Greater Baltimore came to know the Rev. Marion C. Bascom Sr. in July 1963, when he led an interracial group in two demonstrations over a period of four days that resulted in black people being admitted for the first time to Gwynn Oak Amusement Park in Woodlawn. It was a turning point in the local battle for civil rights that resulted in other barriers to equality falling.
In stepping down this past Sunday after 45 years as pastor of Douglas Memorial Community Church, Mr. Bascom was lauded for his work in provoking the community to take an interest in its poor and racial minorities. We join in praising Mr. Bascom, a native of Pensacola, Fla., for being a force for social justice and improved race relations.
As chairman of the newly activist Interdenominational Ministerial Alliance at the time of the Gwynn Oak protests, he helped bring together hundreds of nonviolent protesters -- especially priests, rabbis and ministers -- who were arrested for demanding equal rights. Such scenes had a lasting impact on this town's social conscience.
Mr. Bascom took on other efforts as well. He was long involved in improving working conditions for black fire fighters and served as the first black president of the city fire board. He was instrumental in the establishment of Associated Black Charities. And he was an eloquent speaker for religious and interracial understanding.
But Mr. Bascom was also known for tackling projects right outside his door. To rid the 1300 block of Madison Avenue, where his church is located, of boarded-up buildings and their accompanying crime and drugs, his church bought the once-handsome row houses and renovated them into 48 apartments for poor people. Likewise, his church started a summer camp in Carroll County in the 1960s to give hundreds of poor city children a much-needed romp in the woods each summer.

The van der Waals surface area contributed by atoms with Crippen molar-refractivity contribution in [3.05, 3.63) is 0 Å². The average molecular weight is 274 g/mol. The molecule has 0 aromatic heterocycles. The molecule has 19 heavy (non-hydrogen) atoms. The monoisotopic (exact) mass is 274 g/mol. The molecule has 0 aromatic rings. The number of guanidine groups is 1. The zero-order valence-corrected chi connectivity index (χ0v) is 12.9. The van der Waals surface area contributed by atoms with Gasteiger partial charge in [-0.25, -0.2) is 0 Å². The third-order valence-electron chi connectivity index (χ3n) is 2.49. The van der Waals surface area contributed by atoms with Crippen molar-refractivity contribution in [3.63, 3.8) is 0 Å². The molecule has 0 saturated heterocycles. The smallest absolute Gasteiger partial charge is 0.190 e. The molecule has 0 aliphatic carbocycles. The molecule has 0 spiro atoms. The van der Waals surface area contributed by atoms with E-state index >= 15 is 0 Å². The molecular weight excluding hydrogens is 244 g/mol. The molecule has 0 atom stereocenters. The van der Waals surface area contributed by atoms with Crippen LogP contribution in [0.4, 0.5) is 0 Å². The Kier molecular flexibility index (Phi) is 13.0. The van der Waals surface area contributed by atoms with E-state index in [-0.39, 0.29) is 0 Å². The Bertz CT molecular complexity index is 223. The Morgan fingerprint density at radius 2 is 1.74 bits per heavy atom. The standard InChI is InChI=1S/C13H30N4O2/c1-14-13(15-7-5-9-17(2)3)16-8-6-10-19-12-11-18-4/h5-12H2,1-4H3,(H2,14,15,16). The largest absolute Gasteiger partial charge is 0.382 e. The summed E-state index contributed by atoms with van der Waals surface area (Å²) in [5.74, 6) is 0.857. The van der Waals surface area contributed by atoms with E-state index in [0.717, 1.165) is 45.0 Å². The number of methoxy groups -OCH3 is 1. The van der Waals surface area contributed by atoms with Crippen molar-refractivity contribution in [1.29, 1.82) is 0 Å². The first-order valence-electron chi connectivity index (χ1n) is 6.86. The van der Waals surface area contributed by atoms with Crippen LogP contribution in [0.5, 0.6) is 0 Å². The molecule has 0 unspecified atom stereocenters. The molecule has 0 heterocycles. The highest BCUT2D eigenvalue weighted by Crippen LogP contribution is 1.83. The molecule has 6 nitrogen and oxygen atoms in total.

In the political arena, Baltimore's first elected black mayor -- Kurt Schmoke -- is a lifetime member of Douglas, where in his formative years he heard many Bascom sermons charging the congregation to become involved in local politics.
In retiring from his pulpit, Mr. Bascom, 70, said he plans to spend his days reading, writing and relaxing. However, never passing up a chance to speak out on issues of concern to him, he worried in a recent interview about the direction in which the nation is going. Given the attacks on social programs in Congress, we wouldn't be surprised to find him in the midst of a public protest even in retirement. His lifetime quest for social justice may demand it.